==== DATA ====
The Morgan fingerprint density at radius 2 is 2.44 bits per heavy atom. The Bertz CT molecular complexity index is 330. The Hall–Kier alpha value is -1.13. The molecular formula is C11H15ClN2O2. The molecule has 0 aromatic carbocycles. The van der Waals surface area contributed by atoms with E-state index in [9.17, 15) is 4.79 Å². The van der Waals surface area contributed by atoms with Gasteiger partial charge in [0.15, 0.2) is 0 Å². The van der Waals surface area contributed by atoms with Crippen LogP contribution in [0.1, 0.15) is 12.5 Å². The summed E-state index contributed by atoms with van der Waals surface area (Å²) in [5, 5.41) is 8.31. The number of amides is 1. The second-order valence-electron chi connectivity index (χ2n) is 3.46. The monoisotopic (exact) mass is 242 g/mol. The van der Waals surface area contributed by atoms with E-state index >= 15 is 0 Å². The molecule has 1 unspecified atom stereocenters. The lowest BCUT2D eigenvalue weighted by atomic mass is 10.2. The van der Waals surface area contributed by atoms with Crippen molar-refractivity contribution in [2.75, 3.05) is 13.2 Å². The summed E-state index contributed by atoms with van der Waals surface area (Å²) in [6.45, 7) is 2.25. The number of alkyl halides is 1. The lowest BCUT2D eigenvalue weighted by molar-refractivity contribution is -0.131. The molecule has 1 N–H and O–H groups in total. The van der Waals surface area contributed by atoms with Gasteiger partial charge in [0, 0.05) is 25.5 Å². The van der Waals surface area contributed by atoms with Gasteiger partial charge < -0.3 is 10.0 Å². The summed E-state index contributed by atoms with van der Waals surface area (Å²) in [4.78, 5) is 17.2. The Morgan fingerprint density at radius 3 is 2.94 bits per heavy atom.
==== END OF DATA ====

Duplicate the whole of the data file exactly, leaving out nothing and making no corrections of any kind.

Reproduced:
The Morgan fingerprint density at radius 2 is 2.44 bits per heavy atom. The Bertz CT molecular complexity index is 330. The Hall–Kier alpha value is -1.13. The molecular formula is C11H15ClN2O2. The molecule has 0 aromatic carbocycles. The van der Waals surface area contributed by atoms with E-state index in [9.17, 15) is 4.79 Å². The van der Waals surface area contributed by atoms with Gasteiger partial charge in [0.15, 0.2) is 0 Å². The van der Waals surface area contributed by atoms with Crippen LogP contribution in [0.1, 0.15) is 12.5 Å². The summed E-state index contributed by atoms with van der Waals surface area (Å²) in [5, 5.41) is 8.31. The number of amides is 1. The second-order valence-electron chi connectivity index (χ2n) is 3.46. The monoisotopic (exact) mass is 242 g/mol. The van der Waals surface area contributed by atoms with E-state index >= 15 is 0 Å². The molecule has 1 unspecified atom stereocenters. The lowest BCUT2D eigenvalue weighted by atomic mass is 10.2. The van der Waals surface area contributed by atoms with Crippen molar-refractivity contribution in [2.75, 3.05) is 13.2 Å². The summed E-state index contributed by atoms with van der Waals surface area (Å²) in [6.45, 7) is 2.25. The number of alkyl halides is 1. The lowest BCUT2D eigenvalue weighted by molar-refractivity contribution is -0.131. The molecule has 1 N–H and O–H groups in total. The van der Waals surface area contributed by atoms with Gasteiger partial charge in [0, 0.05) is 25.5 Å². The van der Waals surface area contributed by atoms with Gasteiger partial charge < -0.3 is 10.0 Å². The summed E-state index contributed by atoms with van der Waals surface area (Å²) in [4.78, 5) is 17.2. The Morgan fingerprint density at radius 3 is 2.94 bits per heavy atom.